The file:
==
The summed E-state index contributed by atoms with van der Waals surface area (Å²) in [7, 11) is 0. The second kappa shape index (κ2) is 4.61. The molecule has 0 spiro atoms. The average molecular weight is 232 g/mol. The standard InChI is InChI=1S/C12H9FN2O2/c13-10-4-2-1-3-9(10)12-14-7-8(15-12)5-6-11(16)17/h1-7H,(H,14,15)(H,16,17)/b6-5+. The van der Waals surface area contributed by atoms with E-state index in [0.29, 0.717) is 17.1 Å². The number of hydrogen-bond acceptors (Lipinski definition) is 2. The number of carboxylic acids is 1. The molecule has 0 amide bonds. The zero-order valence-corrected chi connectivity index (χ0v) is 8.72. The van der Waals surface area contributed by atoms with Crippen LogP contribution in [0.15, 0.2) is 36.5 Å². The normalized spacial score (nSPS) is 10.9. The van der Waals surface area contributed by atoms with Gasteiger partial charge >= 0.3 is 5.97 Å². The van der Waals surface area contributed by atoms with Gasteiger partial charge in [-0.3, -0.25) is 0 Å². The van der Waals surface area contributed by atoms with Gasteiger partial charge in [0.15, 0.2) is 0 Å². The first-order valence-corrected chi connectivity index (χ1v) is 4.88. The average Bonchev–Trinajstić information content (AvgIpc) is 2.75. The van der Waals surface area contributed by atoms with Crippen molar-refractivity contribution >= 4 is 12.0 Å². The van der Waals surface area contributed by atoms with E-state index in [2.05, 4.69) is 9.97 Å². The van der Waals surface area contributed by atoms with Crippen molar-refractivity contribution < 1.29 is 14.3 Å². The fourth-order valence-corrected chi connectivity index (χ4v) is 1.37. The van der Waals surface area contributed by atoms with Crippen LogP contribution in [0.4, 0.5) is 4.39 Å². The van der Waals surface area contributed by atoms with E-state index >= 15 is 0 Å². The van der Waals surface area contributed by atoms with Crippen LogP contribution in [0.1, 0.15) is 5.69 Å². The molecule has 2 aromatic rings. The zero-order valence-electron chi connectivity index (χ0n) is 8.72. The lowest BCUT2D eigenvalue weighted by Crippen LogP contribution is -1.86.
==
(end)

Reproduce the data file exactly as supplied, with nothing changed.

The summed E-state index contributed by atoms with van der Waals surface area (Å²) in [7, 11) is 0. The second kappa shape index (κ2) is 4.61. The molecule has 0 spiro atoms. The average molecular weight is 232 g/mol. The standard InChI is InChI=1S/C12H9FN2O2/c13-10-4-2-1-3-9(10)12-14-7-8(15-12)5-6-11(16)17/h1-7H,(H,14,15)(H,16,17)/b6-5+. The van der Waals surface area contributed by atoms with E-state index in [0.29, 0.717) is 17.1 Å². The number of hydrogen-bond acceptors (Lipinski definition) is 2. The number of carboxylic acids is 1. The molecule has 0 amide bonds. The zero-order valence-corrected chi connectivity index (χ0v) is 8.72. The van der Waals surface area contributed by atoms with Crippen LogP contribution in [0.15, 0.2) is 36.5 Å². The normalized spacial score (nSPS) is 10.9. The van der Waals surface area contributed by atoms with Gasteiger partial charge >= 0.3 is 5.97 Å². The van der Waals surface area contributed by atoms with Gasteiger partial charge in [-0.3, -0.25) is 0 Å². The van der Waals surface area contributed by atoms with Gasteiger partial charge in [0.15, 0.2) is 0 Å². The first-order valence-corrected chi connectivity index (χ1v) is 4.88. The average Bonchev–Trinajstić information content (AvgIpc) is 2.75. The van der Waals surface area contributed by atoms with Crippen molar-refractivity contribution >= 4 is 12.0 Å². The van der Waals surface area contributed by atoms with E-state index in [2.05, 4.69) is 9.97 Å². The van der Waals surface area contributed by atoms with Crippen molar-refractivity contribution < 1.29 is 14.3 Å². The fourth-order valence-corrected chi connectivity index (χ4v) is 1.37. The van der Waals surface area contributed by atoms with Crippen LogP contribution in [0.4, 0.5) is 4.39 Å². The van der Waals surface area contributed by atoms with E-state index >= 15 is 0 Å². The van der Waals surface area contributed by atoms with Crippen LogP contribution in [0.1, 0.15) is 5.69 Å². The molecule has 2 aromatic rings. The zero-order valence-electron chi connectivity index (χ0n) is 8.72. The lowest BCUT2D eigenvalue weighted by Crippen LogP contribution is -1.86.